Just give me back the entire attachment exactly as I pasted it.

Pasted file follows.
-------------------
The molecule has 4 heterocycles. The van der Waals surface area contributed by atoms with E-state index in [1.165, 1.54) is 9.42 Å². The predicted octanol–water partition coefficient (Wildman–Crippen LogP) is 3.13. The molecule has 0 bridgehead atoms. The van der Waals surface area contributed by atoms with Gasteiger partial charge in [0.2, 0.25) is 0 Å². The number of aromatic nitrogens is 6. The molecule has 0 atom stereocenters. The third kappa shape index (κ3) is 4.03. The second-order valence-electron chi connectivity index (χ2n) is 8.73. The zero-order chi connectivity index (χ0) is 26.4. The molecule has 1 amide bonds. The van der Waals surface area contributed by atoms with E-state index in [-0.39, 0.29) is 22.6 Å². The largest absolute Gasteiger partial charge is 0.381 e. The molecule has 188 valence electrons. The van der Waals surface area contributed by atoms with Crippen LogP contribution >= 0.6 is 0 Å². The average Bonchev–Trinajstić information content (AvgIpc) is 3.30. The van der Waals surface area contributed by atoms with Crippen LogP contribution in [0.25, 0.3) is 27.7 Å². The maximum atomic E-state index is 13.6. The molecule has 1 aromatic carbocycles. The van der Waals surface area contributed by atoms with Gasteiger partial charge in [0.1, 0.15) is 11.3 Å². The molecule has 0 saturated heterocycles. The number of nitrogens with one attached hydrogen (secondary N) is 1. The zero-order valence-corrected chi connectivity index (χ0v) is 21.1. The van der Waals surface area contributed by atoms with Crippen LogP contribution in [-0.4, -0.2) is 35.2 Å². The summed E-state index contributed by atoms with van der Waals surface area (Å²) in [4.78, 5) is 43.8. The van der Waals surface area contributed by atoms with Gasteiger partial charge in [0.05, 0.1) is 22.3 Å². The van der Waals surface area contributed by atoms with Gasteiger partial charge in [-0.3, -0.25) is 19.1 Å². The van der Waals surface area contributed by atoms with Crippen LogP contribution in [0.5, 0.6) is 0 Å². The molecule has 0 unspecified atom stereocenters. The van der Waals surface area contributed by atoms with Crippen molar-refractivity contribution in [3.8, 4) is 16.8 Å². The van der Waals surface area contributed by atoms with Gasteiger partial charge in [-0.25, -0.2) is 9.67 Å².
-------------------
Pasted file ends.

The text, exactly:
The molecule has 4 heterocycles. The van der Waals surface area contributed by atoms with E-state index in [1.165, 1.54) is 9.42 Å². The predicted octanol–water partition coefficient (Wildman–Crippen LogP) is 3.13. The molecule has 0 bridgehead atoms. The van der Waals surface area contributed by atoms with Gasteiger partial charge in [0.2, 0.25) is 0 Å². The number of aromatic nitrogens is 6. The molecule has 0 atom stereocenters. The third kappa shape index (κ3) is 4.03. The second-order valence-electron chi connectivity index (χ2n) is 8.73. The zero-order chi connectivity index (χ0) is 26.4. The molecule has 1 amide bonds. The van der Waals surface area contributed by atoms with E-state index in [-0.39, 0.29) is 22.6 Å². The largest absolute Gasteiger partial charge is 0.381 e. The molecule has 188 valence electrons. The van der Waals surface area contributed by atoms with Crippen LogP contribution >= 0.6 is 0 Å². The average Bonchev–Trinajstić information content (AvgIpc) is 3.30. The van der Waals surface area contributed by atoms with Crippen LogP contribution in [0.25, 0.3) is 27.7 Å². The maximum atomic E-state index is 13.6. The molecule has 1 aromatic carbocycles. The van der Waals surface area contributed by atoms with Gasteiger partial charge in [0.1, 0.15) is 11.3 Å². The molecule has 0 saturated heterocycles. The number of nitrogens with one attached hydrogen (secondary N) is 1. The zero-order valence-corrected chi connectivity index (χ0v) is 21.1. The van der Waals surface area contributed by atoms with Crippen LogP contribution in [-0.4, -0.2) is 35.2 Å². The summed E-state index contributed by atoms with van der Waals surface area (Å²) in [4.78, 5) is 43.8. The van der Waals surface area contributed by atoms with Gasteiger partial charge in [0.05, 0.1) is 22.3 Å². The van der Waals surface area contributed by atoms with Gasteiger partial charge in [-0.3, -0.25) is 19.1 Å². The van der Waals surface area contributed by atoms with Crippen LogP contribution in [0.5, 0.6) is 0 Å². The molecule has 0 unspecified atom stereocenters. The van der Waals surface area contributed by atoms with Crippen molar-refractivity contribution in [3.8, 4) is 16.8 Å². The van der Waals surface area contributed by atoms with Gasteiger partial charge in [-0.25, -0.2) is 9.67 Å².